Whose version will win?  It's up to you and I and the 99%.

        Just in case you haven't heard of this and would enjoy a MEET UP when they get to your City.

        For the details go to the OCCUPY CARAVAN website:

        Occupy Caravan

        Listen to this song.  If this doesn't move your body, mind, and spirit to want to join in, nothing will.

        The Bidding of the Many, Not the Few

        It's difficult to be happy knowing so many suffer. We must unite.

        by War on Error on Tue Jun 19, 2012 at 09:33:07 AM PDT

        [ Parent ]

  •  You know, (7+ / 0-)

    wanting something, even really, really, really wanting something still doesn't mean it will happen.   Occupie killed itself and will stay dead.

    •  Hard to tell. (22+ / 0-)

      I think neither obituaries nor resuurection stories are in order.  Too soon to know where it will lead, if anywhere.

      I'm from the Elizabeth Warren and Darcy Burner Wing of the Democratic Party!

      by TomP on Mon Jun 18, 2012 at 02:17:38 PM PDT

      [ Parent ]

    •  How, exactly, did it kill itself? (31+ / 0-)

      And how, exactly, is it dead?

      I'm "THE" Troubadour," and not "Troubadour" without the article. We're different people here at DK :)

      by David Harris Gershon on Mon Jun 18, 2012 at 02:37:05 PM PDT

      [ Parent ]

      •  I guess because (15+ / 0-)

        he proclaimed it? :D It is morphing, it is not dead.

        ~War is Peace~Freedom is Slavery~Ignorance is Strength~ George Orwell "1984"

        by Kristina40 on Mon Jun 18, 2012 at 03:09:39 PM PDT

        [ Parent ]

      •  It became a movement about police tactics... (33+ / 0-)

        and the use of public parks.  OWS became about the rights of protest groups, and the core message - the brilliant, powerful core message about wealth inequality and the power of the financial sector - which was the driving force for the movement's success was drowned out.

        But that doesn't take away from the success that the protests enjoyed throughout the fall, when the movement succeeded in driving that core message to the very center of American political discourse, and there's no reason a future iteration couldn't recreate that success.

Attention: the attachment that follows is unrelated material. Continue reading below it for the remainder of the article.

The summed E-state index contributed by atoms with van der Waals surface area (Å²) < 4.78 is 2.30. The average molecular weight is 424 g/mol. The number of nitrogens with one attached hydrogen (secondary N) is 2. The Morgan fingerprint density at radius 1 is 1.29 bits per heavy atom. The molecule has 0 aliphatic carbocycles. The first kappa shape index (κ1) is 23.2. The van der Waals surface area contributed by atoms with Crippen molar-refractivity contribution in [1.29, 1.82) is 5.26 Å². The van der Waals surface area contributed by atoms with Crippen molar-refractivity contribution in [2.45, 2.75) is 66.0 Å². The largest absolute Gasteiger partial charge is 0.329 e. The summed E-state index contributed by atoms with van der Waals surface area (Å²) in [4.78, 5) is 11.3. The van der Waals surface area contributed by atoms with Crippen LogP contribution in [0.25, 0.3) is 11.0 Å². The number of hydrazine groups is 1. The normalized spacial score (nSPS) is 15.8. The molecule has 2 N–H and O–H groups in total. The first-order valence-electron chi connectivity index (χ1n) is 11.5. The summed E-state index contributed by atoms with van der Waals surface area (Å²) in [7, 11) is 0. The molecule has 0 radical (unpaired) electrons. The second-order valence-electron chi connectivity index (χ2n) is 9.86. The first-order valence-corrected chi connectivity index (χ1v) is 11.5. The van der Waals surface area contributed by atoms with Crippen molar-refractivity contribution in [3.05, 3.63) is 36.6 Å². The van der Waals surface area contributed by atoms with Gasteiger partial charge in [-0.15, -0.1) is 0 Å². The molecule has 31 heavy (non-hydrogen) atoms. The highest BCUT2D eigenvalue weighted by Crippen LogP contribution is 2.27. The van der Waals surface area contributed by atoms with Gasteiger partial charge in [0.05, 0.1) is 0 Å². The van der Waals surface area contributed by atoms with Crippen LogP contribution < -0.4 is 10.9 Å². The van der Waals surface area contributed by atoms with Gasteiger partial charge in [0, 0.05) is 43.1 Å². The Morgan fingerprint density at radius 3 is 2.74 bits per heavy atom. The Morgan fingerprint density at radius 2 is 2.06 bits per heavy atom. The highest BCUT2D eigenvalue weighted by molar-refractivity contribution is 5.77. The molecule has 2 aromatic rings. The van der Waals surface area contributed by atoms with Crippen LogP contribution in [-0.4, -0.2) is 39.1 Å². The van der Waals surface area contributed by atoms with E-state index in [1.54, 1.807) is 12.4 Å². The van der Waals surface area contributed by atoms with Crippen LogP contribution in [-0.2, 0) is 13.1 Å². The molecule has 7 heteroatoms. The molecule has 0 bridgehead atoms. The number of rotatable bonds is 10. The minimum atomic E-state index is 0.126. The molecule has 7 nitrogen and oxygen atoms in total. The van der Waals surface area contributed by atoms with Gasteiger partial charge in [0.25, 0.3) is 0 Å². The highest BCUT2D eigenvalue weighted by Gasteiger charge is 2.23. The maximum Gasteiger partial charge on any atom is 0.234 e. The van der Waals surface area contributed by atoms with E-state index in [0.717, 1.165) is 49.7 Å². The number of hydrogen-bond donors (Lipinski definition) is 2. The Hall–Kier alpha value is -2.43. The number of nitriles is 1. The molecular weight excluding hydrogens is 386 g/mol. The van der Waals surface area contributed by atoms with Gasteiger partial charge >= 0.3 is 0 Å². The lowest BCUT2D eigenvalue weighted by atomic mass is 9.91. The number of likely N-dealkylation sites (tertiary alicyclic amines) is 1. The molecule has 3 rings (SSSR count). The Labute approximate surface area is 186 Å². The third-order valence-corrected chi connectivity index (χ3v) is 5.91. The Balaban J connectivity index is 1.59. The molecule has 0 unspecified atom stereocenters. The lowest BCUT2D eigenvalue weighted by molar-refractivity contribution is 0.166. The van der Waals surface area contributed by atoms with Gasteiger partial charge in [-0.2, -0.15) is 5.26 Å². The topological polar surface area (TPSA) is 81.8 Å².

Art is the handmaid of human good.

        by joe from Lowell on Mon Jun 18, 2012 at 03:41:51 PM PDT

        [ Parent ]

        •  Oligarchy made it a movement of police tactics (14+ / 0-)

          They were in public spaces.

          We have the right of free speech.

          there were almost a thousand comments to the diary below. I didn't even see the diary. How many others would have commented?

          THU JUN 07, 2012 AT 09:04 AM EDT
          FOIA Revelations Show Administration Role In Occupy Crackdown+*
          by joe shikspack

          http://www.dailykos.com/...

          •  WHY it happened is irrelevant. (5+ / 0-)

            The point is that it has been pushed to the side as an effective political tactic. Whatever principles advocates for more "Occupying" may think they are advancing, all they're really doing is making lefties look bad, and playing into the hands of Republicans.

            Occupy made complete sense--and succeeded in changing the national conversation--when it was focused on Wall Street and Wall Street alone. When it became the hippie kids' shantytown and started being known mostly for conflict with police, it ceased to have any beneficial political function.

            •  I think Marty Kaplan made a good point today: (12+ / 0-)
              The consequence of being a citizen who cares about issues like carbon footprints, peak oil and rising temperatures is a feeling of powerlessness. The oligarchs have us by the short hairs. If you aren't feeling impotent, you haven't been paying attention.